The dec­la­ra­tion that for Africa’s least-de­vel­oped coun­tries, heav­ily in­debted and poor coun­tries, land­locked de­vel­op­ing coun­tries and small is­land de­vel­op­ing coun­tries that have diplo­matic re­la­tions with China, debt in­curred in the form of in­ter­est-free Chi­nese gov­ern­ment loans—due to ma­ture by the end of this year—would be ex­empted was met with thun­der­ous ap­plause. The an­nounce­ment fol­lowed through on the pledge made at the last FO­CAC sum­mit in Jo­han­nes­burg, South Africa in 2015, at which in­ter­gov­ern­men­tal in­ter­est-free loans owed by the least-de­vel­oped coun­tries were waived.

Deb­o­rah Brautigam, di­rec­tor of the China Africa Re­search Ini­tia­tive at the Johns Hop­kins Uni­ver­sity School of Ad­vanced In­ter­na­tional Stud­ies in Wash­ing­ton D.C., an­a­lyzed the pledge of loans and grants in a re­port. She noted that of the US$60 bil­lion pledged, only US$50 bil­lion would be pro­vided by the Chi­nese gov­ern­ment. The dif­fer­ence was to be made up by pri­vate Chi­nese com­pa­nies’ in­vest­ments. The gov­ern­ment-sup­plied amount in­cluded US$15 bil­lion of grants, in­ter­est-free loans and con­ces­sional loans, US$20 bil­lion of credit lines, set­ting up a US$10 bil­lion spe­cial fund for devel­op­ment fi­nanc­ing and a US$5 bil­lion spe­cial fund for fi­nanc­ing im­ports from Africa.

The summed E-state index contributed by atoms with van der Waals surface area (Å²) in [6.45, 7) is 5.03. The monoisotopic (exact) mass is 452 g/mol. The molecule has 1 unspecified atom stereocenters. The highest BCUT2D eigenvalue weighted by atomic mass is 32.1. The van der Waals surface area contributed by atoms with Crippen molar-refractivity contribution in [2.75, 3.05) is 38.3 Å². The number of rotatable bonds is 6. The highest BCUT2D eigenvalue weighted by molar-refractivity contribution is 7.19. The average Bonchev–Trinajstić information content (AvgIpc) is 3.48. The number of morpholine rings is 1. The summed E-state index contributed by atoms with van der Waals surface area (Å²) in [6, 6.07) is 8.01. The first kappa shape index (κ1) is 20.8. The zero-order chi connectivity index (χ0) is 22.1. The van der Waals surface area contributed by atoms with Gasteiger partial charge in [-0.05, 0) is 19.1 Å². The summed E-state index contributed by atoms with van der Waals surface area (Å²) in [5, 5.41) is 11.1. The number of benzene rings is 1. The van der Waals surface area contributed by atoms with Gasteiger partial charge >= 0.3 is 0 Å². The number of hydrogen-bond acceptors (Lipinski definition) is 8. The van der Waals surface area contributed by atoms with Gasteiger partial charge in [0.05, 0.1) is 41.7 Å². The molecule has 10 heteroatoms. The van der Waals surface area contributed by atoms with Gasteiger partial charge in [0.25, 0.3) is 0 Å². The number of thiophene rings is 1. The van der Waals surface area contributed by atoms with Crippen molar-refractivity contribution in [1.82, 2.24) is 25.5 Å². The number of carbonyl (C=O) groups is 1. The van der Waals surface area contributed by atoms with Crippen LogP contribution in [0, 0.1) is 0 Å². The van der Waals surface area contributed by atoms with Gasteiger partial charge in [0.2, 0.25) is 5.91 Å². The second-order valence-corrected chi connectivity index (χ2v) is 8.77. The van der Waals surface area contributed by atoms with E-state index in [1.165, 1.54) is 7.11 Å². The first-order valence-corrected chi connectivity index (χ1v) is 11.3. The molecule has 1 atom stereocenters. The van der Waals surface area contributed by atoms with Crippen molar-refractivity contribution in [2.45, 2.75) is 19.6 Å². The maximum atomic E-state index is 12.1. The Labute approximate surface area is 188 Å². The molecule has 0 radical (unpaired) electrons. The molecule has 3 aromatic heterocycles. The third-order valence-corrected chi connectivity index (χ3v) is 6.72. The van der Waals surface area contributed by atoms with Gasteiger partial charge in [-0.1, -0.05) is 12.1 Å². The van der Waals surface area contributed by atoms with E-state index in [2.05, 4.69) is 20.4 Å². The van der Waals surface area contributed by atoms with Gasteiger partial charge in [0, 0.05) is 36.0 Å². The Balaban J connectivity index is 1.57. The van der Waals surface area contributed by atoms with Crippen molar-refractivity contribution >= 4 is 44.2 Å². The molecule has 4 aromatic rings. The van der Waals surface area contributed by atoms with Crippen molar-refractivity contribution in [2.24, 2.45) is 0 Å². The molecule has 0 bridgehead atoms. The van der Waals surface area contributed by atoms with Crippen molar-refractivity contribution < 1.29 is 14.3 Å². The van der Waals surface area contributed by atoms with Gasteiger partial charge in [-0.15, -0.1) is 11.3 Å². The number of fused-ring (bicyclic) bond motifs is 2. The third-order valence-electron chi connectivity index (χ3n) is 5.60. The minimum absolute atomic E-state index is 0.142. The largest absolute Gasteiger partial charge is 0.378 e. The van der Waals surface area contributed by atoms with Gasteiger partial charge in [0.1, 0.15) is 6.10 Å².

The last two funds are un­likely to be loan- based, notes Brautigam, mak­ing the re­main­ing amount of US$ 35 bil­lion less than that pledged at the Jo­han­nes­burg sum­mit: US$40 bil­lion.

She breaks the num­bers down in her re­port: “The first pledge of Chi­nese in­ter­est-bear­ing loans was in 2006 (US$5 bil­lion). In 2009, the loan pledge dou­bled to US$10 bil­lion, and in 2012 it was US$20 bil­lion. At Jo­han­nes­burg in 2015, the Chi­nese pledged a full US$35 bil­lion in in­ter­est-bear­ing loans of var­i­ous kinds, and an­other US$5 bil­lion in grants and in­ter­est-free loans (US$40 bil­lion in to­tal).”

How­ever, the up­side is that it is ac­tu­ally a more con­ces­sional pack­age than what was of­fered in 2015. “China’s for­eign aid pledge (grants, in­ter­est-free loans, and con­ces­sional loans) has jumped to US$15 bil­lion,” Brautigam says. This means that the Chi­nese gov­ern­ment’s con­ces­sional as­sis­tance of US$5 bil­lion per year is of­fi­cially the high­est level ever given by China to Africa to date.